First Study to Demonstrate Ergogenic Effects of Metformin - 14% Increased Time to Exhaustion in Standardized Supra-Maximal Cycling Test With 500mg of Ordinary Metformin
|With the publication of Learsi's latest paper the list of things metformin can do for you has just gotten been expanded with another item: Doping!|
All tests were performed twice once with a placebo supplement and once with 500mg of metformin. Both, the placebo and the metformin supplement were ingested 60 minutes before the supramaximal test, in order to investigate the hypothesis that metformin would increase anaerobic capacity and performance during high-intensity, short-duration exercise.
The authors, Learsi et al. (2015), based this hypothesis on the fact that metformin inhibits aerobic pathway energy production and so the glycolytic energy system could be overloaded during ATP production for muscle contraction.
Is this really the first study? Yes, it is the first to prove metformin's ergogenic effects in humans. It's yet not the first human study to test the ergogenic effects of metformin. 2008 Johnson et al. made the mistake to assume that taking metformin would affect the VO2max, or ventilatory threshold. Just like Gudat et al. before them, Johnson et al. simply missed the most straight forward practical measure of exercise performance, i.e. total time to exhaustion, while focusing on things like VO2 (Johnson et al. 2008) or lactate (Gudat et al. 1997) which are nice to explain increases in performance, but - if we are honest - still irrelevant, when all that really counts is how fast you run, how long you cycle or how hard you hit.While many of the variables they assessed didn't change, the already hinted at 14% increase in maximal endurance (see headline) is something that may make the difference between winning an Olympic medal and placing fourth or worse.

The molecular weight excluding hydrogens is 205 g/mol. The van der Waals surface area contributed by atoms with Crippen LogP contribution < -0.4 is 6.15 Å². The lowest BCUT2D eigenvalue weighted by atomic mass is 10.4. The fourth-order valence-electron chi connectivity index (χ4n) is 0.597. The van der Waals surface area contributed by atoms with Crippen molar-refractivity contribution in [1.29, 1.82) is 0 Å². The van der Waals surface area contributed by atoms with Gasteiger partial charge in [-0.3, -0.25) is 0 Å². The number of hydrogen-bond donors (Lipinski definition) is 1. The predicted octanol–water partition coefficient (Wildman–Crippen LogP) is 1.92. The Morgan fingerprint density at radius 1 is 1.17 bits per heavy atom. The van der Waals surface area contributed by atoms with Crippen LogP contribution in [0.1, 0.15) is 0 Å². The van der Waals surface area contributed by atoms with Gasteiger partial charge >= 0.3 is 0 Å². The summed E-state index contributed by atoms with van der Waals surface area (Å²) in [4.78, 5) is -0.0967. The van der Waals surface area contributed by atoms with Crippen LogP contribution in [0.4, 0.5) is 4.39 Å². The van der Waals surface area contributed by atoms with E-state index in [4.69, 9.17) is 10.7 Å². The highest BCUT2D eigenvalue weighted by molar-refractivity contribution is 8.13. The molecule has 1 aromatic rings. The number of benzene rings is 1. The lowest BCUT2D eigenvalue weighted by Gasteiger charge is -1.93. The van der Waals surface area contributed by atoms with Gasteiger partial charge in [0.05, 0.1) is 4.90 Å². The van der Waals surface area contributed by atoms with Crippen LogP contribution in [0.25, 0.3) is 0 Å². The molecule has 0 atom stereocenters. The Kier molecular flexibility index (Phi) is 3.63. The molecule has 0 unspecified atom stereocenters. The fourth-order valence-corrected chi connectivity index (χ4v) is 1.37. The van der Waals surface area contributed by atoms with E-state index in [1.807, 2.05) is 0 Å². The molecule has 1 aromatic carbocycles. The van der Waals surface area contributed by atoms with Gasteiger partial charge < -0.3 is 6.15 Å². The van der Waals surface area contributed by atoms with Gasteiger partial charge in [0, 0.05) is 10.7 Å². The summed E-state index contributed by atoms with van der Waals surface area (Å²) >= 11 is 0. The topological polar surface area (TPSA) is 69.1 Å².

|Figure 2: Changes in time to exhaustion and EPOC, both stat. significantly w/ metformin (Learsi. 2015).|
- Gudat, U., G. Convent, and L. Heinemann. "Metformin and exercise: no additive effect on blood lactate levels in healthy volunteers." Diabetic medicine 14.2 (1997): 138-142.
- Johnson, S. T., et al. "Acute effect of metformin on exercise capacity in active males." Diabetes, Obesity and Metabolism 10.9 (2008): 747-754.
- Learsi, et al. "Metformin improves performance in high-intensity exercise, but not anaerobic capacity." in healthy male subjects." Clin Exp Pharmacol Physiol. 2015 Aug 7. doi: 10.1111/1440-1681.12474. [Epub ahead of print]